That’s just the beginning of the support we have received. We will be the “TPC Charity of the Day” for the Saturday of THE PLAYERS Championship tournament, which identifies us as a significant not-for-profit community organization in Jacksonville. Nine nurses were recognized as 2013 Great 100 Nurses of Northeast Florida. The nonprofit organization recognizes the finest in nursing while raising money for scholarships and community appreciation for the profession. Seven members of our faculty and staff were chosen for the Jacksonville Business Journal’s Health Care Heroes Awards. The recognition is a testament to our dedication to the advancement of medicine and the provision of quality patient care with safety and effectiveness. Our department of pediatrics received the Florida Governor’s Savings Award from Gov. Rick Scott for finding cost savings at the Jacksonville-based Northeastern Early Steps Program. The Governor’s Savings Award recognizes state employees and private-sector affiliates who identify cost savings for state programs while maintaining or increasing their effectiveness.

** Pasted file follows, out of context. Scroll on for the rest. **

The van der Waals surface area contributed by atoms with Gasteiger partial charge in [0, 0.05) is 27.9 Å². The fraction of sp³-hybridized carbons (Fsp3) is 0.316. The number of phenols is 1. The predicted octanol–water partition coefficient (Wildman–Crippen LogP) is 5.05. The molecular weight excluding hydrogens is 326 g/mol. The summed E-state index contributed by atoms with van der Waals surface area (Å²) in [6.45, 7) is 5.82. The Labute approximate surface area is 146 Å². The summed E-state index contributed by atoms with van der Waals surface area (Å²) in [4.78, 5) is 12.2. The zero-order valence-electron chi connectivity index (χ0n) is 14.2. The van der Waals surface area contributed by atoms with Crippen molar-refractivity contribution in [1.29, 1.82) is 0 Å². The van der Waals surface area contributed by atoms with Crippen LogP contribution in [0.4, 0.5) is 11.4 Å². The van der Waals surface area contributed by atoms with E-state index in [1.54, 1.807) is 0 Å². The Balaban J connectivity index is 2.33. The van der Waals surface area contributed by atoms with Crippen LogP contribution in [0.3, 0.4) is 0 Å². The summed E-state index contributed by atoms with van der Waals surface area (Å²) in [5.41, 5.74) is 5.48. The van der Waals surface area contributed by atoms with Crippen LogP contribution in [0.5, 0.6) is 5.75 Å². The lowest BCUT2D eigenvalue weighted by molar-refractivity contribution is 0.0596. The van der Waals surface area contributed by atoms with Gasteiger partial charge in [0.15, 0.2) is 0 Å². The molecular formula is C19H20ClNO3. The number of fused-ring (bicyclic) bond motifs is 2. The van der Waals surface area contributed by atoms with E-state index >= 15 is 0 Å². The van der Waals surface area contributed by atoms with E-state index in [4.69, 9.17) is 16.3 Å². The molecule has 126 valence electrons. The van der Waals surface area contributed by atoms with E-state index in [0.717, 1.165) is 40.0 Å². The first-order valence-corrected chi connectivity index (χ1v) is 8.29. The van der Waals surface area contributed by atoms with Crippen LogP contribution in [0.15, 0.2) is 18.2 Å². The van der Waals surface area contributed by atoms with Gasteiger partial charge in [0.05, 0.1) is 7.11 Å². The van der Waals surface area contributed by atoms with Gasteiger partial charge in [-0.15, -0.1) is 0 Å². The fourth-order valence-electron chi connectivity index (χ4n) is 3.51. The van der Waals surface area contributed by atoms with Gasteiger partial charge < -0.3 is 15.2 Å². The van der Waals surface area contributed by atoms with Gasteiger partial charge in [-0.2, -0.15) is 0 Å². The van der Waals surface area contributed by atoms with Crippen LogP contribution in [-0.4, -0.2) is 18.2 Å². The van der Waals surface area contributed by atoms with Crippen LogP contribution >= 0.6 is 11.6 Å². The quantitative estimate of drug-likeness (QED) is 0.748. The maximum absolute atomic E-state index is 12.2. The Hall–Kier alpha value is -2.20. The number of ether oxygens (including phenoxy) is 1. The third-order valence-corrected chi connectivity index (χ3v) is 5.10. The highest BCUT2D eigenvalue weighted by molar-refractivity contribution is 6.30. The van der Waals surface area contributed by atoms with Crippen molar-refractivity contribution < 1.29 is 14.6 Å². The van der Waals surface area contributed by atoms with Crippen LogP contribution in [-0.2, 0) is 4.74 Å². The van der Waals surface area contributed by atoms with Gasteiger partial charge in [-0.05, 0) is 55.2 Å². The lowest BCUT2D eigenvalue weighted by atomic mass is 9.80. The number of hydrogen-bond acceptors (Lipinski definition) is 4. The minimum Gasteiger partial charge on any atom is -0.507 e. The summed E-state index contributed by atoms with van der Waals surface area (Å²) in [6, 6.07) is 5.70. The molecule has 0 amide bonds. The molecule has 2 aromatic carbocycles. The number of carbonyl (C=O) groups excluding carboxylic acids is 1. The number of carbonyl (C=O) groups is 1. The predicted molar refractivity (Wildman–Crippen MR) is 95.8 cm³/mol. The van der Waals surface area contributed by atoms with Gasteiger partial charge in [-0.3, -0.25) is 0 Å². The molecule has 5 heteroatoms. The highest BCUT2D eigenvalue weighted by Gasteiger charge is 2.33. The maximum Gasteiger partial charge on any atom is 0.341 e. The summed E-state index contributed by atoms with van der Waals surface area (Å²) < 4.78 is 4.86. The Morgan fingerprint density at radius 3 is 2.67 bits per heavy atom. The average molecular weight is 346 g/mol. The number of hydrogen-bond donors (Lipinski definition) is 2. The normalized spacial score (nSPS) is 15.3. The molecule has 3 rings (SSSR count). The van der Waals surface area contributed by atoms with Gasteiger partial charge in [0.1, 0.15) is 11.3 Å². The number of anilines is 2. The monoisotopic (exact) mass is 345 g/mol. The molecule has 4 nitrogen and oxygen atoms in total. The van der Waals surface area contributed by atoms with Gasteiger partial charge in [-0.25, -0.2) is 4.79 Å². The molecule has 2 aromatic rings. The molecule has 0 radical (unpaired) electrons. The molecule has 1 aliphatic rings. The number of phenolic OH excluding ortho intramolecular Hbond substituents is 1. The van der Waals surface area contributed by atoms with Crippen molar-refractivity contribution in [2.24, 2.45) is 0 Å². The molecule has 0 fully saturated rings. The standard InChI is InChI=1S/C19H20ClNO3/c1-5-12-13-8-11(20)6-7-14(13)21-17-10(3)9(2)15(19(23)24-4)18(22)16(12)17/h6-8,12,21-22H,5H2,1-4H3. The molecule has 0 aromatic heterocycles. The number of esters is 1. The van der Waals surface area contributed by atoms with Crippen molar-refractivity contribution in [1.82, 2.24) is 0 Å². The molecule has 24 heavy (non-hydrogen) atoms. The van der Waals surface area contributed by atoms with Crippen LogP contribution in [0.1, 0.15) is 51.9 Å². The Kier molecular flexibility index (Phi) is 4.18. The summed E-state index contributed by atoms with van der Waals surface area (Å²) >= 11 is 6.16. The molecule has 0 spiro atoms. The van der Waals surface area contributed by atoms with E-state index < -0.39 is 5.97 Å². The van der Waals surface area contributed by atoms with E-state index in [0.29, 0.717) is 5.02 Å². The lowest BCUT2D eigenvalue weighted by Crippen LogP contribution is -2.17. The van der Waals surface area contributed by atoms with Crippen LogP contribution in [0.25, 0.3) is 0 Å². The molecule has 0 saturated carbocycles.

Rankings: We continued our four-star ranking for overall composite performance on the UHC Quality and Accountability Scorecard. U.S. News & World Report recognized us as one of the best hospitals in North Florida in its 2013-14 Best Hospitals rankings. We were listed as high-performing in 11 specialties, including cancer; cardiology and heart surgery; diabetes and endocrinology; ear, nose and throat; gastroenterology and GI surgery; geriatrics; gynecology; nephrology; neurology and neurosurgery; pulmonology; and urology. Florida Blue named UF Health Jacksonville a Blue Distinction Center in the areas of knee and hip replacement. The Blue Distinction Centers for Specialty Care® program is a national designation awarded by Blue Cross and Blue Shield companies to medical facilities that have demonstrated expertise in delivering quality specialty care. The American College of Cardiology Foundation awarded us the prestigious Platinum Performance Achievement Award. We’re one of just 164 hospitals nationwide — and the only one in Northeast Florida — to receive the award. The platinum award is given to organizations that demonstrate the highest standards of care and treatment. UF Health Jacksonville was singled out for its success in treating the most serious heart attack patients for two consecutive years. We received an A rating from the Leapfrog Group, a national nonprofit that focuses on reducing preventable medical errors. This was an improvement of two letter grades over our previous rating. Grades are assigned based on 26 measures of publicly reported safety data. We received a Gold Award from DMS for our outcomes related to organ donations. We received the highest Value-Based Purchasing scores among all Jacksonville hospitals.